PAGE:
If you plan to use the turbo as a regular part of your training, you’ll probably find it useful to figure out your maximum heart rate, and establish your training zones. There’s an explanation of how to do this here. You can do it on your own, with a heart rate monitor, you can find a gym with a Wattbike and conduct a ramp test, or you could enlist the help of a coach or personal trainer. British Cycling now recommends testing for functional threshold instead of heart rate, which involves slightly less suffering – you can find out more here.

Turbo sessions work best when you set out a clear objective – it’s not enough just to climb on and pedal for an hour. Later in the year you may want to isolate specific aspects of your performance to work on (e.g. cadence, strength, speed), but for now it’s all about endurance. Here are a couple of sample workouts:


Session 1 – approx. 1 hour

10 min – warm-up: gently spinning legs; increasing heart rate

15 min – 70-80% max. heart rate

5 min – recovery: steady spinning

10 min – 70-80% max. heart rate

5 min – recovery: steady spinning

5 min – 70-80% max. heart rate

10 min – warm-down: gently spinning legs


Session 2 – approx. 2 hours

10 min – warm-up: gently spinning legs

40 min – 60-65% max. heart rate

5 min – recovery: steady spinning

30 min – 65-70% max. heart rate

5 min – recovery: steady spinning

20 min – 70-75% max. heart rate

5 min – recovery: steady spinning

10 min – 75-80% max. heart rate

5 min – warm-down: gently spinning legs


It’s not vital to use a turbo trainer – so if you glazed over during that last section, don’t worry. And if you want to have a go, but don’t have one at home, I’d strongly recommend attending some Wattbike classes at your local gym. It’s easier to learn things in a group environment, and a good instructor will help you get your head round the mysteries of intervals, zones, HRMs and FTPs much quicker than you would on your own.

Don’t be an ostrich

Preparing for a multi-day event like Le Loop isn’t just about increasing your fitness and endurance. You’ll also need to make sure you’re as comfortable as possible on the bike, both physically and mentally. Minor gripes like saddlesore or a stiff back can be ignored over shorter distances, but quickly get out of hand after several days’ riding, especially when other factors, like exhaustion and dehydration are taken into account.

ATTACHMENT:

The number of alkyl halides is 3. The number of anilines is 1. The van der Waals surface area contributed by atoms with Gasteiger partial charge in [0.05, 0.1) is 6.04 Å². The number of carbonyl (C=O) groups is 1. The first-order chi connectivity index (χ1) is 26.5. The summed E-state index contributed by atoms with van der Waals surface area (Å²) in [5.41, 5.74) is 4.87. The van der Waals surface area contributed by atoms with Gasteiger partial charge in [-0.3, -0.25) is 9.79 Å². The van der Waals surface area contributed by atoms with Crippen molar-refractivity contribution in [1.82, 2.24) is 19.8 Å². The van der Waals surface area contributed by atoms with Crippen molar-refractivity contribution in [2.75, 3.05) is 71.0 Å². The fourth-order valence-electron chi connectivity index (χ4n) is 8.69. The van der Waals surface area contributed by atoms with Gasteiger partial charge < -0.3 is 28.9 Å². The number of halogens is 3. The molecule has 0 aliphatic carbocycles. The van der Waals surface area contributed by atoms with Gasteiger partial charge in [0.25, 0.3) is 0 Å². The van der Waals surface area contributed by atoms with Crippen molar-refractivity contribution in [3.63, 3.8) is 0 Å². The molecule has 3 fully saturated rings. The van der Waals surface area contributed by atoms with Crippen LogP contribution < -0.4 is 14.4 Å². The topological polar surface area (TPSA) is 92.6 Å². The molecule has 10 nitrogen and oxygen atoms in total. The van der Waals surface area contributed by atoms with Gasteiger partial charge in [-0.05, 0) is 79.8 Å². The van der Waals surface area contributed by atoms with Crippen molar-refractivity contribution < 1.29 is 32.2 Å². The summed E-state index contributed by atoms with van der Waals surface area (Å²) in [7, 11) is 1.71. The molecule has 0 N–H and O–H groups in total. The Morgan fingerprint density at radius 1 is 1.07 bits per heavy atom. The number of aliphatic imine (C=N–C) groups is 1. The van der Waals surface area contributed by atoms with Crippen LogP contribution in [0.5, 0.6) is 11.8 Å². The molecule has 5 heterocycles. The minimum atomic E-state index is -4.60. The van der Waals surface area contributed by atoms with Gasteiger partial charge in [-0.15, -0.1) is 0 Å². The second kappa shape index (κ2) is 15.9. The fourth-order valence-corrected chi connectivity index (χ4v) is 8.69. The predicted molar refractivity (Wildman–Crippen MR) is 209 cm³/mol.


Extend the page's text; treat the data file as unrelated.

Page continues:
Tempting though it might be to dismiss minor aches and pains, I’d recommend you pay attention to them now, while there’s still time to sort them out. It could be that a bikefit, or a few sessions of massage or physiotherapy will put you on the right track, and save you significant amounts of time and money in future, not to mention improving your chances of completing (and enjoying) this summer’s ride.

Now is also the time to get into good self-care habits, and work on your flexibility and core strength – both of which will make a huge difference to your comfort and wellbeing over big kilometres of cycling. There are various ways of approaching this, and as always, it’s best to figure out what’s going to fit in around the rest of your life and commitments. When I lived in London I could access unlimited yoga and Pilates classes, and book a massage whenever I needed one. Now that my location and budget have changed, I use a lot of online yoga videos, and have developed a love-hate relationship with my foam roller. I’ve also evolved a nice little end-of-ride ritual where I spend five minutes or so stretching out my quads and hamstrings, while I drink a cup of tea or a recovery shake. It may take some trial and error, but once you’ve figured out what works for you (and what you actually enjoy) you’ll be much more likely to stick to it.

Everyone’s different. As you plan out your training, be aware of what your own specific needs and preferences are. Some people benefit from one-on-one attention from a coach. Some prefer the freedom and responsibility of charting their own course. Others thrive in a group environment.

In next month’s blog post we’ll talk about getting to know yourself as an athlete, identifying your strengths and weaknesses, and setting targets.

But for now, here’s January’s reading recommendation. I’ll be suggesting a different book every month, to give you a bit more background on the Tour de France, and cycling in general.

French Revolutions, Tim Moore

A chronicle of Moore’s ill-advised attempt to ride the entire route of the 2000 Tour. It’s an indulgently hilarious read – just the thing to raise your spirits in the dark winter months – and his almost complete absence of training will make you feel smug about how much further than him you’ve already got. Well done you.




Q&A with Kate

December/January is a time to get focused on your challenge ahead, if you haven’t already. It can be a daunting, nerve wracking prospect (not just the cycling, but the fundraising too), but we know from years of experience that it’s eminently achievable. So we decided to talk to someone who’s done it all before – and helped hundreds more to achieve it too.